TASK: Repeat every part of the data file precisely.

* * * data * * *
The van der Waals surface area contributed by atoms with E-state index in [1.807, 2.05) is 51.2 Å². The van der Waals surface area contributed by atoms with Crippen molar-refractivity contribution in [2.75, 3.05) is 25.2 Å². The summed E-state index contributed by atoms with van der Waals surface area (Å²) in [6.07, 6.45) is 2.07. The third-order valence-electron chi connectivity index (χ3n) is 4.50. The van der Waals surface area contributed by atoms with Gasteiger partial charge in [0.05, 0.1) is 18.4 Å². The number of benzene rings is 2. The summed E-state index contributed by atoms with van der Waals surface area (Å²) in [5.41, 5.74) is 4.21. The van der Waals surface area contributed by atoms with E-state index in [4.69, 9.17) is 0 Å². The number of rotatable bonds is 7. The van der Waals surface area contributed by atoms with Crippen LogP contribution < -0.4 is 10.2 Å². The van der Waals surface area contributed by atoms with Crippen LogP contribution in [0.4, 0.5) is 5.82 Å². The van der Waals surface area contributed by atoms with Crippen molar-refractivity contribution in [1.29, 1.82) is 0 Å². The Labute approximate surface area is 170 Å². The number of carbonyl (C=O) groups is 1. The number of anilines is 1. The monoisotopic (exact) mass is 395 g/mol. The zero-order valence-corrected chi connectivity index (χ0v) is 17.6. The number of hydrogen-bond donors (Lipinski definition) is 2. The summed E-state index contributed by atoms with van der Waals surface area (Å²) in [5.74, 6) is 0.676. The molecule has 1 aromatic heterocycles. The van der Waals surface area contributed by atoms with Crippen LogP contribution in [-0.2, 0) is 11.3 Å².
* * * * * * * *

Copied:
The van der Waals surface area contributed by atoms with E-state index in [1.807, 2.05) is 51.2 Å². The van der Waals surface area contributed by atoms with Crippen molar-refractivity contribution in [2.75, 3.05) is 25.2 Å². The summed E-state index contributed by atoms with van der Waals surface area (Å²) in [6.07, 6.45) is 2.07. The third-order valence-electron chi connectivity index (χ3n) is 4.50. The van der Waals surface area contributed by atoms with Gasteiger partial charge in [0.05, 0.1) is 18.4 Å². The number of benzene rings is 2. The summed E-state index contributed by atoms with van der Waals surface area (Å²) in [5.41, 5.74) is 4.21. The van der Waals surface area contributed by atoms with E-state index in [4.69, 9.17) is 0 Å². The number of rotatable bonds is 7. The van der Waals surface area contributed by atoms with Crippen LogP contribution < -0.4 is 10.2 Å². The van der Waals surface area contributed by atoms with Crippen LogP contribution in [0.4, 0.5) is 5.82 Å². The van der Waals surface area contributed by atoms with Crippen molar-refractivity contribution in [1.29, 1.82) is 0 Å². The Labute approximate surface area is 170 Å². The number of carbonyl (C=O) groups is 1. The number of anilines is 1. The monoisotopic (exact) mass is 395 g/mol. The zero-order valence-corrected chi connectivity index (χ0v) is 17.6. The number of hydrogen-bond donors (Lipinski definition) is 2. The summed E-state index contributed by atoms with van der Waals surface area (Å²) in [5.74, 6) is 0.676. The molecule has 1 aromatic heterocycles. The van der Waals surface area contributed by atoms with Crippen LogP contribution in [-0.2, 0) is 11.3 Å².